Mandailing language

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Mandailing
Saro Mandailing
Native toIndonesia
RegionSumatra
EthnicityMandailing people
Native speakers
1.1 million (2000 census)[1]
Latin, Mandailing
Language codes
ISO 639-3btm
Glottologbata1291[2]
A Mandailing script, pre-1800s.

Mandailing or Batak Mandailing is an Austronesian language spoken in Indonesia, the northern island of Sumatra. It is spoken mainly in Mandailing Natal Regency, North Padang Lawas Regency, Padang Lawas Regency, and eastern parts of Labuhan Batu Regency, North Labuhan Batu Regency, South Labuhan Batu Regency and northwestern parts of Riau Province. It is written using the Latin script but historically used Batak script.

Literature[edit]

Classical[edit]

Mandailing literary art is transmitted through a distinctive tradition, for example through the following media: [3]

1. Marturi Tradition tells the story in the social context Mandailing is done verbally. Stories are transmitted from generation to generation. The plot uses advanced grooves and a lot of content about manners.

2. Ende Ungut-Ungut Distinguished Differentiated on the theme. Ende is an expression of the heart, a change due to various things, such as the misery of life due to death, abandonment, and others. It also contains knowledge, advice, moral teachings, kinship system, and so on. Ende laments use the pattern of rhymes with ab-ab or aa-aa. Attachments usually use a lot of plant names, because the language leaves.

Example :

Mandailing
tu sigama pe so lalu
madung donok tu Ujung Gading
di angan-angan pe so lalu
laing tungkus abit partinggal

English
To Sigama was not up
It's close to Ujung Gading
What not even in the imagination
Keep the memorable cloth

Colonial period[edit]

Some of the literary milestones that developed in the colonial period include:

1.Willem Iskander (1840-1876) wrote the book

  • "Hendrik Nadenggan Roa, Sada Boekoe Basaon ni Dakdanak" (Translations). Padang: Van Zadelhoff and Fabritius (1865).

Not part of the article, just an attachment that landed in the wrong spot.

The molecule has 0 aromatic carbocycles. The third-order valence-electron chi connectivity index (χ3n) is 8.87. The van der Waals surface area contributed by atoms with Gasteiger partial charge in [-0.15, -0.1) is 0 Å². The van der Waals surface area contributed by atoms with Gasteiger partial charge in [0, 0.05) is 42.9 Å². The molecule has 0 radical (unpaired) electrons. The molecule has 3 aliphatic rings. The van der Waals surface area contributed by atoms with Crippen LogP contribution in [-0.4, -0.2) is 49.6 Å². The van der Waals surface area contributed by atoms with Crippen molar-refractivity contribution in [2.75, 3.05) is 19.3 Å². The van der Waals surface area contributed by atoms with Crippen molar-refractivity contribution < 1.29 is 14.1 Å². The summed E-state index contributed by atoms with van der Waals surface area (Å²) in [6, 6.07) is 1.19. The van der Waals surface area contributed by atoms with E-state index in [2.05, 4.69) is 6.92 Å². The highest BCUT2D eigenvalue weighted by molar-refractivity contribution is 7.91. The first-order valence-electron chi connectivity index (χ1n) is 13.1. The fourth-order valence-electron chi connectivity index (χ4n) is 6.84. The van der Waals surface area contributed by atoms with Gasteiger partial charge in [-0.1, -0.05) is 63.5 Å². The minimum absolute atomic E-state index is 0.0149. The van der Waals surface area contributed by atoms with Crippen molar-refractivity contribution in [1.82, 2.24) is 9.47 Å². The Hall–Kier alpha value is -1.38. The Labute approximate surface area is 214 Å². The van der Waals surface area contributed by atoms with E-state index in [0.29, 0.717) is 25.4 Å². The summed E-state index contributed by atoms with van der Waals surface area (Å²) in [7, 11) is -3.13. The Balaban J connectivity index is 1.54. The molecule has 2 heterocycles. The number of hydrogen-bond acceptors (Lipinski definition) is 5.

• "Leesboek van W.C. Thurn in het Mandhelingsch Vertaald. "Batavia: Landsdrukkerij (1871).
  • "Si Bulus-bulus Si Rumbuk-rumbuk" (1872).
  • "Taringot ragam ni Parbinotoan dohot Sinaloan ni Alak Eropa." This text is adapted from the book "The Story of the Science of the White Persons" written by Abdullah Munsyi, a Malay linguist and linguist (1873).

2. Soetan Martua Raja (Siregar). He was born from an aristocratic family in Bagas Lombang Sipirok, an educated HIS, an elite school in Pematang Siantar. His work is:

  • "Hamajuon" (Elementary School Reading Material).
  • "Doea Sadjoli: Boekoe Siseon ni Dakdanak di Sikola." (1917). This book raises the critique of children's thinking. Written in Latin script (Soerat Oelando) which is relatively developed secular pedagogy. This book adopts a poda, a kind of storyteller that contains advice, moral teaching in the context of children's thinking level.
  • "Ranto Omas" (Golden Chain), 1918.

3. Soetan Hasoendoetan (Sipahutar), novelist and journalist. His works:

  • Turi-Turian (story tells, tells the relationship of interaction between man and the ruler of the sky).
  • "Sitti Djaoerah: Padan Djandji na Togoe." (1927-1929), an Angkola Mandailing-language series which is chained in 457 pages. The series is published in the weekly "Pustaha" published in Sibolga. This story is believed to be the reason readers buy the newspaper. The series adopts epic tales, turi-turian, and various social terminology of Angkola-Mandailing society and is written in novel style. This is in line with the development of Malay-language novels published by the colonial government. In the history of Indonesian literature, this period is known as the Angkatan Balai Pustaka or Angkatan 20's. Soetan Hasundutan said that he wrote the novel because it was inspired by the novel "Siti Nurbaja" (Marah Rusli, 1922) which was very popular at that time.
  • "Datoek Toengkoe Adji Malim Leman." (1941), published by Sjarief, Pematang Siantar.

4. Mangaradja Goenoeng Sorik Marapi, wrote the book “Turian-turian ni Raja Gorga di Langit dohot Raja Suasa di Portibi.” This book is published Pustaka Murni, Pematang Siantar titled 1914.

5.Sutan Pangurabaan. His work, "Ampang Limo Bapole." (1930), "Parkalaan Tondoeng" (1937), "Parpadanan" (1930), and a Malay book "Mentjapai Doenia Baroe" (1934). In addition to books written by Willem Iskander, his books also became a reading book for colonial school.